I drove through Liverpool's Chinatown today and saw a number of Chinese tourists there. I wonder how much at home they felt. "Goodness me," did they think (in Mandarin or Cantonese)? "This is just like home. Specifically that really weird road back home where every shop is a restaurant."
Liverpool's Chinatown is the oldest in Europe and there are tons of them around the world. Apparently if the occupants of every Chinatown jumped up and down at once, there would be a mild ripple on the world's oceans. The insignificance of this result probably explains why nobody has ever tackled the logistical nightmare of bringing it about.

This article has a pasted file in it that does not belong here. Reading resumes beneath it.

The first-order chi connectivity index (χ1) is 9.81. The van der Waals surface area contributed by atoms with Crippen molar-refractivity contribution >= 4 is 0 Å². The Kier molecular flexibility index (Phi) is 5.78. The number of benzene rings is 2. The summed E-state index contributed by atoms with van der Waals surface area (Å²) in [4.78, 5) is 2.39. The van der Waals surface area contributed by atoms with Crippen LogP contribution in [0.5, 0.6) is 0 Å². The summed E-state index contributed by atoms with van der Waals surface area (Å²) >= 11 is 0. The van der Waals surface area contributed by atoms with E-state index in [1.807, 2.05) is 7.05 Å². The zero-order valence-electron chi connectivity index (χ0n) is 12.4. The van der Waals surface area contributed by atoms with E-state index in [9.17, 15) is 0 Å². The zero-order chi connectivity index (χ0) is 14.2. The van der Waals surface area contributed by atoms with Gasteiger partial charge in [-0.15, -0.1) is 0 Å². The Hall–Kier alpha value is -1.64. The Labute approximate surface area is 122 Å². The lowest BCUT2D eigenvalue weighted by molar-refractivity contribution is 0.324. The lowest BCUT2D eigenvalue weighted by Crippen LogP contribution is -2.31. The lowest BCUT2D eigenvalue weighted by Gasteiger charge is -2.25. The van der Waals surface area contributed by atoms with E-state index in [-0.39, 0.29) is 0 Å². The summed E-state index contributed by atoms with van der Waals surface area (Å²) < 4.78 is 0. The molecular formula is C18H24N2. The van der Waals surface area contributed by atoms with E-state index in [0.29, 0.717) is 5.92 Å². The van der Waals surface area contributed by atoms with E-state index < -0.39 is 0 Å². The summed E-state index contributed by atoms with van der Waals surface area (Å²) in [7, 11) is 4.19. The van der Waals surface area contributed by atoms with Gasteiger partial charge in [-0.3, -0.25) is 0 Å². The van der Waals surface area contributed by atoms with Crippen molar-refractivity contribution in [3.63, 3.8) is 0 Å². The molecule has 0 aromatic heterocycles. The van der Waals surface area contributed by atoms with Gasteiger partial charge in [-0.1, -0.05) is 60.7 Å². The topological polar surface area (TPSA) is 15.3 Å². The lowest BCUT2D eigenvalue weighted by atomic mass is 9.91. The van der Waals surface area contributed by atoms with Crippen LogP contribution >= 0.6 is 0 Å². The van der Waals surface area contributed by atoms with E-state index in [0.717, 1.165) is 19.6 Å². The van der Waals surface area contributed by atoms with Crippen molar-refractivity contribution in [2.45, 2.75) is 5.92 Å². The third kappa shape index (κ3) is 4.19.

But this is beside the point. What I want to know is why it is that the Chinese area in cities is known as Chinatown, but the Italian area isn't known as Italytown. Italian areas are uniformly called Little Italy, but Chinese areas are never called Little China*. Did Mao tell the UN it'd all kick off if anybody dared to call these outposts "Little?" If that's the case, it's entirely understandable, but it's still a tremendous mystery.
I bet David Carradine would have known.
*Apart from in that film. You know the one.